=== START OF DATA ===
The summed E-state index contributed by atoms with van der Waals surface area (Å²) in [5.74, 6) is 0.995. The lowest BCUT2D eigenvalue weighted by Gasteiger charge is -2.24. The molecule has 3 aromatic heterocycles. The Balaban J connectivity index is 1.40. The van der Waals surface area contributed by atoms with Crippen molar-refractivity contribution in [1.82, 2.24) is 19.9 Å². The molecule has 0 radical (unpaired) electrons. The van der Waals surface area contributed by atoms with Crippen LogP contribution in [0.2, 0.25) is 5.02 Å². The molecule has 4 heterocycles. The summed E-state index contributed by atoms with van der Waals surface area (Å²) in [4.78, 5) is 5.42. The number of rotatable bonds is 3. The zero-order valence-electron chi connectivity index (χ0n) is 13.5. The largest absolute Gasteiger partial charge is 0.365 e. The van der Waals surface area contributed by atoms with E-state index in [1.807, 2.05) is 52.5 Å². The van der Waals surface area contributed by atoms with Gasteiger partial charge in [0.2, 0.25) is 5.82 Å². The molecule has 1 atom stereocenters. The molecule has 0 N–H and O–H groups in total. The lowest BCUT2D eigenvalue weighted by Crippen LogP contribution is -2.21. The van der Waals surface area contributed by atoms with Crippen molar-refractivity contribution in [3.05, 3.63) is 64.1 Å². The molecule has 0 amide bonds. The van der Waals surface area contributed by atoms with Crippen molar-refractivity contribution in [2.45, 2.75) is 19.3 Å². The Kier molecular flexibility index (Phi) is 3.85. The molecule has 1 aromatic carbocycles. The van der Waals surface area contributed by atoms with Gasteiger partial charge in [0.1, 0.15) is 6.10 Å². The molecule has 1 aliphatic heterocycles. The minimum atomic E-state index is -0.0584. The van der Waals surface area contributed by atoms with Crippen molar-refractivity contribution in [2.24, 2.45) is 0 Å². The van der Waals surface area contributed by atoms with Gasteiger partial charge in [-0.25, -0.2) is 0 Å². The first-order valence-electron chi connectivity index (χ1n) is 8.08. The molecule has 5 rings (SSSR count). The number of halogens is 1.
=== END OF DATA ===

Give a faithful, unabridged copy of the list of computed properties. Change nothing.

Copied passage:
The summed E-state index contributed by atoms with van der Waals surface area (Å²) in [5.74, 6) is 0.995. The lowest BCUT2D eigenvalue weighted by Gasteiger charge is -2.24. The molecule has 3 aromatic heterocycles. The Balaban J connectivity index is 1.40. The van der Waals surface area contributed by atoms with Crippen molar-refractivity contribution in [1.82, 2.24) is 19.9 Å². The molecule has 0 radical (unpaired) electrons. The van der Waals surface area contributed by atoms with Crippen LogP contribution in [0.2, 0.25) is 5.02 Å². The molecule has 4 heterocycles. The summed E-state index contributed by atoms with van der Waals surface area (Å²) in [4.78, 5) is 5.42. The number of rotatable bonds is 3. The zero-order valence-electron chi connectivity index (χ0n) is 13.5. The largest absolute Gasteiger partial charge is 0.365 e. The van der Waals surface area contributed by atoms with E-state index in [1.807, 2.05) is 52.5 Å². The van der Waals surface area contributed by atoms with Gasteiger partial charge in [0.2, 0.25) is 5.82 Å². The molecule has 1 atom stereocenters. The molecule has 0 N–H and O–H groups in total. The lowest BCUT2D eigenvalue weighted by Crippen LogP contribution is -2.21. The van der Waals surface area contributed by atoms with Crippen molar-refractivity contribution in [3.05, 3.63) is 64.1 Å². The molecule has 0 amide bonds. The van der Waals surface area contributed by atoms with Crippen molar-refractivity contribution in [2.45, 2.75) is 19.3 Å². The Kier molecular flexibility index (Phi) is 3.85. The molecule has 1 aromatic carbocycles. The van der Waals surface area contributed by atoms with Gasteiger partial charge in [0.1, 0.15) is 6.10 Å². The molecule has 1 aliphatic heterocycles. The minimum atomic E-state index is -0.0584. The van der Waals surface area contributed by atoms with Crippen molar-refractivity contribution in [2.24, 2.45) is 0 Å². The van der Waals surface area contributed by atoms with Gasteiger partial charge in [-0.25, -0.2) is 0 Å². The first-order valence-electron chi connectivity index (χ1n) is 8.08. The molecule has 5 rings (SSSR count). The number of halogens is 1.